C and C++ and SOLID Interview Questions II

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  1. What is the error in the code below and how should it be corrected?

    my_struct_t *bar;
    /* ... do stuff, including setting bar to point to a defined my_struct_t object ... */
    memset(bar, 0, sizeof(bar))

    The last argument to memset should be sizeof(*bar), not sizeof(bar). sizeof(bar) calculates the size of bar (i.e., the pointer itself) rather than the size of the structure pointed to by bar.

    The code can therefore be corrected by using sizeof(*bar) as the last argument in the call to memset.
  2. What will i and j equal after the code below is executed? Explain your answer.

    int i = 5;
    int j = i++;
    After the above code executes, i will equal 6, but j will equal 5.


    Understanding the reason for this is fundamental to understanding how the unary increment (++) and decrement (--) operators work in C++. When these operators precede a variable, the value of the variable is modified first and then the modified value is used.


  3. Consider the two code snippets below for printing a vector. Is there any advantage of one vs. the other? Explain.



    Option 1:

    vector vec;
    /* ... .. ... */
    for (auto itr = vec.begin(); itr != vec.end(); itr++) {
    itr->print();
    }



    Option 2:

    vector vec;
    /* ... .. ... */
    for (auto itr = vec.begin(); itr != vec.end(); ++itr) {
    itr->print();
    }
    • Both do the same thing.
    • The second option is better from a performance standpoint.

    • The post-increment operator (i.e., itr++) is more expensive than pre-increment operator (i.e., ++itr).
    • The underlying implementation of the post-increment operator makes a copy of the element before incrementing it and then returns the copy.
  4. Implement a template function IsDerivedFrom() that takes
    class C and class P as template parameters. It should return true when
    class C is derived from class P and false otherwise.
    • template<typename D, typename B>
    • class IsDerivedFromHelper
    • {
    •    class No { };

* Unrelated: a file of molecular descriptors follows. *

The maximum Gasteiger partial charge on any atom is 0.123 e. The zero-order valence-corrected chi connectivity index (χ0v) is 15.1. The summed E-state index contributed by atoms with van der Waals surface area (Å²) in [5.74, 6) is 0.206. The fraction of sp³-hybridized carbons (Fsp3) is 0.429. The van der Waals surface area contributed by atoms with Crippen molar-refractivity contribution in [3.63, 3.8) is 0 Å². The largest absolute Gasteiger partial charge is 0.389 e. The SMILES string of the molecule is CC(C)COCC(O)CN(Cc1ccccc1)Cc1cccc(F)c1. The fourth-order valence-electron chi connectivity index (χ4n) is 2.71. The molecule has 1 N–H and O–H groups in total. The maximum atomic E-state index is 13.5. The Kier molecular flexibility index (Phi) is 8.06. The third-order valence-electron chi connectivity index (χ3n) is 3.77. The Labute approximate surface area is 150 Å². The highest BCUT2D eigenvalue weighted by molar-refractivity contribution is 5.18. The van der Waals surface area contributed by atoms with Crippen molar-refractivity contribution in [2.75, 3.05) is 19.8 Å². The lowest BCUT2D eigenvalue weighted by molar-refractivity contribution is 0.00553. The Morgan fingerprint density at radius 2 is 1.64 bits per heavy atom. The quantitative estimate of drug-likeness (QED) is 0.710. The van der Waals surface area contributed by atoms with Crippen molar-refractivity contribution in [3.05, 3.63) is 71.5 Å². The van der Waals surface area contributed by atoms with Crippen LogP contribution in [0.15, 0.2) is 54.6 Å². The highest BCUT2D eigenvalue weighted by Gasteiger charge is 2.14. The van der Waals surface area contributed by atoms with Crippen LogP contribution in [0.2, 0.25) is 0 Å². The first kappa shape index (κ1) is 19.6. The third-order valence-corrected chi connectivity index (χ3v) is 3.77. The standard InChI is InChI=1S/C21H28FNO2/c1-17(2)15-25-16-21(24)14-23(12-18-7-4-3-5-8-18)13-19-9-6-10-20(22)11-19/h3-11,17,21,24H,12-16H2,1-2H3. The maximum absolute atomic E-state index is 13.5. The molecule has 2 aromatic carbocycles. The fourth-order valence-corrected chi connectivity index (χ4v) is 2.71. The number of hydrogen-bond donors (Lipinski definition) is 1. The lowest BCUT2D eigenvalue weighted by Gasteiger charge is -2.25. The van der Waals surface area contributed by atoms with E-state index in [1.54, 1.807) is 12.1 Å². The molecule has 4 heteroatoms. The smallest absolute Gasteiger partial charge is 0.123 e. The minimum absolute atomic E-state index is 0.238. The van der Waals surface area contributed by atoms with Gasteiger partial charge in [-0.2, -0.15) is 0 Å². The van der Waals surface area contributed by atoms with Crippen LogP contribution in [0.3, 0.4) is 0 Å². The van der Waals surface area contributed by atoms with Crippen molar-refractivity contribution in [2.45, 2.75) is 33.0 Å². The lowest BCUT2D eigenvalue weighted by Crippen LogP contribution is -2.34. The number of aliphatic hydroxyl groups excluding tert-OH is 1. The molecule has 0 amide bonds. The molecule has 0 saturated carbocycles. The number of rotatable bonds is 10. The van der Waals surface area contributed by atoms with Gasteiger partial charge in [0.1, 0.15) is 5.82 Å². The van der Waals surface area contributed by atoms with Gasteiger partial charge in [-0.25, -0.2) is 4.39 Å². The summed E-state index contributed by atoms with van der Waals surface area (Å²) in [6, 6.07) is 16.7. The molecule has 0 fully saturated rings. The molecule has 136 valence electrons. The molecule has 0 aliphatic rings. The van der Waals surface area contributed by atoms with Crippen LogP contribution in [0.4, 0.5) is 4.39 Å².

•    class Yes { No no[3]; };

    •    static Yes Test( B* );
    •    static No Test( ... );

    • public:
    •    enum { Is = sizeof(Test(static_cast<D*>(0))) == sizeof(Yes) };

    };


    • template <class C, class P>
    • bool IsDerivedFrom() {
    • return IsDerivedFromHelper<C, P>::Is;
    • }

    This is already a part of the C++11 std library (std::is_base_of) or part of the boost library for C++ (boost::is_base_of). Even an interviewee with only passing knowledge should write something similar to this, mostly likely involving a helper class.
  5. Implement a template boolean IsSameClass() that takes class A and B as template parameters. It should compare class A and B and return false when they are different classes and true if they are the
    same class.
    • template <typename T, typename U>
    • struct is_same
    • {
    •    static const bool value = false;
    • };

    • template <typename T>
    • struct is_same<T, T>
    • {
    •   static const bool value = true;
    • };


    • template <class A, class B>
    • bool IsSameClass() {
    • return is_same<A, B>::value;
    • }
  6. Is it possible to have a recursive inline function?
    Although you can call an inline function from within itself, the compiler will not generate inline code since the compiler cannot determine the depth of recursion at compile time.
  7. When you should use virtual inheritance?
    • While it’s ideal to avoid virtual inheritance altogether (you should know how your class is going to be used) having a solid understanding of how virtual inheritance works is still important: So when you have a class (class A) which inherits from 2 parents (B and C), both of which share a parent (class D), as demonstrated below:

    • Image Upload


    • If you don’t use virtual inheritance in this case, you will get two copies of D in class A: one from B and one from C. To fix this you need to change the declarations of classes C and B to be virtual, as follows:

    • Image Upload
  8. Is there a difference between class and struct?
    The only difference between a class and struct are the access modifiers.

    • Struct members are public by default.
    • Class members are private.

    It is good practice to use classes when you need an object that has methods and structs when you have a simple data object.
  9. What is the output of the following code:


    Image Upload
    The above will output 8, since:

    (1+3)[a] is the same as a[1+3] == 5

    a[0] == 1

    (a + 1)[2] is the same as a[3] == 4

    This question is testing pointer arithmetic knowledge, and the magic behind square brackets with pointers.

    While some might argue that this isn’t a valuable question as it appears to only test the capability of reading C constructs, it’s still important for a candidate to be able to work through it mentally; it’s not an answer they’re expected to know off the top of their head, but one where they talk about what conclusion they reach and how.
  10. What is the output of the following code: